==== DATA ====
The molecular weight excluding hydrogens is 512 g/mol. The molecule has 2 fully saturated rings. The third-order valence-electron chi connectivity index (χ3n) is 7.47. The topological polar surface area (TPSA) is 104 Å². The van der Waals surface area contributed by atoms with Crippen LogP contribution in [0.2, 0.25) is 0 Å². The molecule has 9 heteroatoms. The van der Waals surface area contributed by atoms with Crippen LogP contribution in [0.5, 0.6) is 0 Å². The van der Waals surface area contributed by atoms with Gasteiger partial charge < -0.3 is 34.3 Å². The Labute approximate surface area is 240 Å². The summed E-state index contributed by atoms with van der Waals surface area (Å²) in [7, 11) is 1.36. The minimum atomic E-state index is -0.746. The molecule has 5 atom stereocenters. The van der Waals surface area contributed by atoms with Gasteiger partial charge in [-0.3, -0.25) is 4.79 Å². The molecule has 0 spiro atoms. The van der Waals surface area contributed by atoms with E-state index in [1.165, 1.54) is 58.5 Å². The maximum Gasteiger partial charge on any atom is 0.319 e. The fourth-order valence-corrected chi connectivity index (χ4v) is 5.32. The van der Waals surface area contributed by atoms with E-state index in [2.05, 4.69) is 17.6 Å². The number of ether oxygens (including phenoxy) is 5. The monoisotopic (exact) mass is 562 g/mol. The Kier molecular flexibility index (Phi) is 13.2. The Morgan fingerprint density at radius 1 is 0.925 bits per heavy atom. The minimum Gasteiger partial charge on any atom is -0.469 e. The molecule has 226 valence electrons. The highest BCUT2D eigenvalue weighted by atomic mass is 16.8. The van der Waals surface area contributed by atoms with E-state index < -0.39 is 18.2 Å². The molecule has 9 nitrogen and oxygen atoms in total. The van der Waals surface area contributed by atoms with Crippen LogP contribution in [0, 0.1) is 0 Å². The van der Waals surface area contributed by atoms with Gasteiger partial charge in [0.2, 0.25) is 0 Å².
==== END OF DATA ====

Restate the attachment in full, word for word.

The molecular weight excluding hydrogens is 512 g/mol. The molecule has 2 fully saturated rings. The third-order valence-electron chi connectivity index (χ3n) is 7.47. The topological polar surface area (TPSA) is 104 Å². The van der Waals surface area contributed by atoms with Crippen LogP contribution in [0.2, 0.25) is 0 Å². The molecule has 9 heteroatoms. The van der Waals surface area contributed by atoms with Crippen LogP contribution in [0.5, 0.6) is 0 Å². The van der Waals surface area contributed by atoms with Gasteiger partial charge < -0.3 is 34.3 Å². The Labute approximate surface area is 240 Å². The summed E-state index contributed by atoms with van der Waals surface area (Å²) in [7, 11) is 1.36. The minimum atomic E-state index is -0.746. The molecule has 5 atom stereocenters. The van der Waals surface area contributed by atoms with Gasteiger partial charge in [-0.3, -0.25) is 4.79 Å². The molecule has 0 spiro atoms. The van der Waals surface area contributed by atoms with E-state index in [1.165, 1.54) is 58.5 Å². The maximum Gasteiger partial charge on any atom is 0.319 e. The fourth-order valence-corrected chi connectivity index (χ4v) is 5.32. The van der Waals surface area contributed by atoms with E-state index in [2.05, 4.69) is 17.6 Å². The number of ether oxygens (including phenoxy) is 5. The monoisotopic (exact) mass is 562 g/mol. The Kier molecular flexibility index (Phi) is 13.2. The Morgan fingerprint density at radius 1 is 0.925 bits per heavy atom. The minimum Gasteiger partial charge on any atom is -0.469 e. The molecule has 226 valence electrons. The highest BCUT2D eigenvalue weighted by atomic mass is 16.8. The van der Waals surface area contributed by atoms with E-state index < -0.39 is 18.2 Å². The molecule has 9 nitrogen and oxygen atoms in total. The van der Waals surface area contributed by atoms with Crippen LogP contribution in [0, 0.1) is 0 Å². The van der Waals surface area contributed by atoms with Gasteiger partial charge in [0.2, 0.25) is 0 Å².